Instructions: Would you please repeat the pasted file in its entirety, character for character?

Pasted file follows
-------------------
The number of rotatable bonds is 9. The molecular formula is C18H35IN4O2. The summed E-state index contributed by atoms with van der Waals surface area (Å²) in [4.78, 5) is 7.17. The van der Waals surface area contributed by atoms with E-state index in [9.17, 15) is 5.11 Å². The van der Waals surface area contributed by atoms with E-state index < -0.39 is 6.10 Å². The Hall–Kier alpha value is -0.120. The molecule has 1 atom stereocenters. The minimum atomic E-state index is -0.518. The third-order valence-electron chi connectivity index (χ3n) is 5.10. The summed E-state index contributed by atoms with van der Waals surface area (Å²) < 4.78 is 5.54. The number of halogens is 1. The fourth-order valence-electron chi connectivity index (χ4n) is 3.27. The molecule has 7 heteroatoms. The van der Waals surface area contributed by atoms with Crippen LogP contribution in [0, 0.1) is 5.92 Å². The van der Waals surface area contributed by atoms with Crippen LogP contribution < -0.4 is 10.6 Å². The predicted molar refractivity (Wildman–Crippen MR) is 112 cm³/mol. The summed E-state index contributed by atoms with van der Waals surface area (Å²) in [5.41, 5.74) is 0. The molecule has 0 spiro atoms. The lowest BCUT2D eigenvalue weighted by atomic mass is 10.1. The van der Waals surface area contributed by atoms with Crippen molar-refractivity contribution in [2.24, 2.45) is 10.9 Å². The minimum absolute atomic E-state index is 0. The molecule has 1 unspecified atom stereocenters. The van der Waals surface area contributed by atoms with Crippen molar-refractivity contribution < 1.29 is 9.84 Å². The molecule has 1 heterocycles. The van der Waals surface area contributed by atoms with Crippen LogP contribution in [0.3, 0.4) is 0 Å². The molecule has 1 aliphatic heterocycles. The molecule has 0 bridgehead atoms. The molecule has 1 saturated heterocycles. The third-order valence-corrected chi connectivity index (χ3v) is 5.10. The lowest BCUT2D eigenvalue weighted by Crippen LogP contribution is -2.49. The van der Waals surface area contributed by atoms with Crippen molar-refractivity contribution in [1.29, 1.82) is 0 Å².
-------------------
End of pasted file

The number of rotatable bonds is 9. The molecular formula is C18H35IN4O2. The summed E-state index contributed by atoms with van der Waals surface area (Å²) in [4.78, 5) is 7.17. The van der Waals surface area contributed by atoms with E-state index in [9.17, 15) is 5.11 Å². The van der Waals surface area contributed by atoms with E-state index < -0.39 is 6.10 Å². The Hall–Kier alpha value is -0.120. The molecule has 1 atom stereocenters. The minimum atomic E-state index is -0.518. The third-order valence-electron chi connectivity index (χ3n) is 5.10. The summed E-state index contributed by atoms with van der Waals surface area (Å²) < 4.78 is 5.54. The number of halogens is 1. The fourth-order valence-electron chi connectivity index (χ4n) is 3.27. The molecule has 7 heteroatoms. The van der Waals surface area contributed by atoms with Crippen LogP contribution in [0, 0.1) is 5.92 Å². The van der Waals surface area contributed by atoms with Crippen LogP contribution < -0.4 is 10.6 Å². The predicted molar refractivity (Wildman–Crippen MR) is 112 cm³/mol. The summed E-state index contributed by atoms with van der Waals surface area (Å²) in [5.41, 5.74) is 0. The molecule has 0 spiro atoms. The lowest BCUT2D eigenvalue weighted by atomic mass is 10.1. The van der Waals surface area contributed by atoms with Crippen molar-refractivity contribution in [2.24, 2.45) is 10.9 Å². The minimum absolute atomic E-state index is 0. The molecule has 1 unspecified atom stereocenters. The van der Waals surface area contributed by atoms with Crippen molar-refractivity contribution < 1.29 is 9.84 Å². The molecule has 1 heterocycles. The van der Waals surface area contributed by atoms with Crippen LogP contribution in [0.3, 0.4) is 0 Å². The molecule has 1 aliphatic heterocycles. The molecule has 0 bridgehead atoms. The molecule has 1 saturated heterocycles. The third-order valence-corrected chi connectivity index (χ3v) is 5.10. The lowest BCUT2D eigenvalue weighted by Crippen LogP contribution is -2.49. The van der Waals surface area contributed by atoms with Crippen molar-refractivity contribution in [1.29, 1.82) is 0 Å².